While even General Yeon’s supporters bemoan the fact that Yeon has absolute power, Yeon reminds Choong not to get too comfortable just because he recognized him as the eldest son of the Yeon family. Choong nods, “This is only the beginning.”
Mu-young is determined to practice her swordsmanship even though doing so reopens the wound in her back, but at least it reaps some rewards. She’s getting better.
A few years pass.
Mu-young has improved her fighting skills enough to shoot arrows at moving targets and best Boo-chi in battle.
She’s cut her hair and makes a living hunting wild game, and by the looks of it, has disguised herself as a man. (I thought “No way” when her bosom is so there, but the lady merchant Mu-young sells to bats her eyelashes at Mu-young like she thinks this man with breasts is handsome. So, yeah. Suspend that disbelief, folks!)
Mu-young uses the money she made to give to the poor, and sees an opportunity to infiltrate Yeon’s camp once Boo-chi tells her that the intelligence agency he created is looking for new members.
If she’s able to become one, she can use Yeon’s intel against him as well as find out who’s still against him in order to recruit them to her cause. “I’ll capture General Yeon and regain the lost throne. I will save the people of Goguryeo from war,” she declares.
A handsome flower boy catches the eye of all the girls in the market, and they heave a collective sigh to see him buying women’s ornaments, guessing that he must be taken. As he leans over to look at some wares, Boo-chi passes by him (in disguise) to steal his purse.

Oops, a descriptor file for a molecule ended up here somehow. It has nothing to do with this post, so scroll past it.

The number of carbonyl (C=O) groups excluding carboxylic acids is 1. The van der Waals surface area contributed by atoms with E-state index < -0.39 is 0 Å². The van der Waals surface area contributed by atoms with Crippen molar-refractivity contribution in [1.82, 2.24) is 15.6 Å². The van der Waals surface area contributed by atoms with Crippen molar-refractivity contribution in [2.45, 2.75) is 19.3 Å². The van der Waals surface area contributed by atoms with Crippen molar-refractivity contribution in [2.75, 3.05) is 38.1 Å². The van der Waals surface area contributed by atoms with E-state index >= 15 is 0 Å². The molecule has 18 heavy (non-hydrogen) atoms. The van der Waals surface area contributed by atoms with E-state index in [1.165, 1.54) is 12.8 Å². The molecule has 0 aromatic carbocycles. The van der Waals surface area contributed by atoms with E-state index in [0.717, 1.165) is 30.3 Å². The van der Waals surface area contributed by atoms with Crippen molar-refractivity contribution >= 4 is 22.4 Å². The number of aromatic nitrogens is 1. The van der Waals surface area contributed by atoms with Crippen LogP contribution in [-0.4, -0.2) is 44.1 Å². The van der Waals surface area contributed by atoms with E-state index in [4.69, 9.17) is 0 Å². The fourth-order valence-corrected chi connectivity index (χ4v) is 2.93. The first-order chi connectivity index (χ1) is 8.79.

But that’s not the end game—Mu-young magically appears on the scene to apprehend Boo-chi, in order to make it seem like she (as a he) saved the flower boy’s purse from being stolen.
The tactic works, since he calls after her to introduce himself. This is YEON NAM-SAENG (No Min-woo), though he leaves his last name out when he tells her. Er, him? Well, she’s still a she, but just know that to everyone else, she’s a he.
Nam-saeng offers to buy her a drink in thanks only for her to coolly ignore him, so he calls out that they’ll have a drink when they meet again.
Jang sleeps on his throne during a council meeting, and by the whispers of the councilmen, things haven’t been too good in Goguryeo lately—for instance, with rampant starvation amongst the common people, some have turned to eating their dead children. The war has cost them dearly.
The servant shuffling around serving them tea finally asks in a low voice, “Are you saying it is Dae Mangniji’s fault?” But when the councilman readies to punish him, the servant is revealed to be Jang—he had a double pretending to sleep on the throne.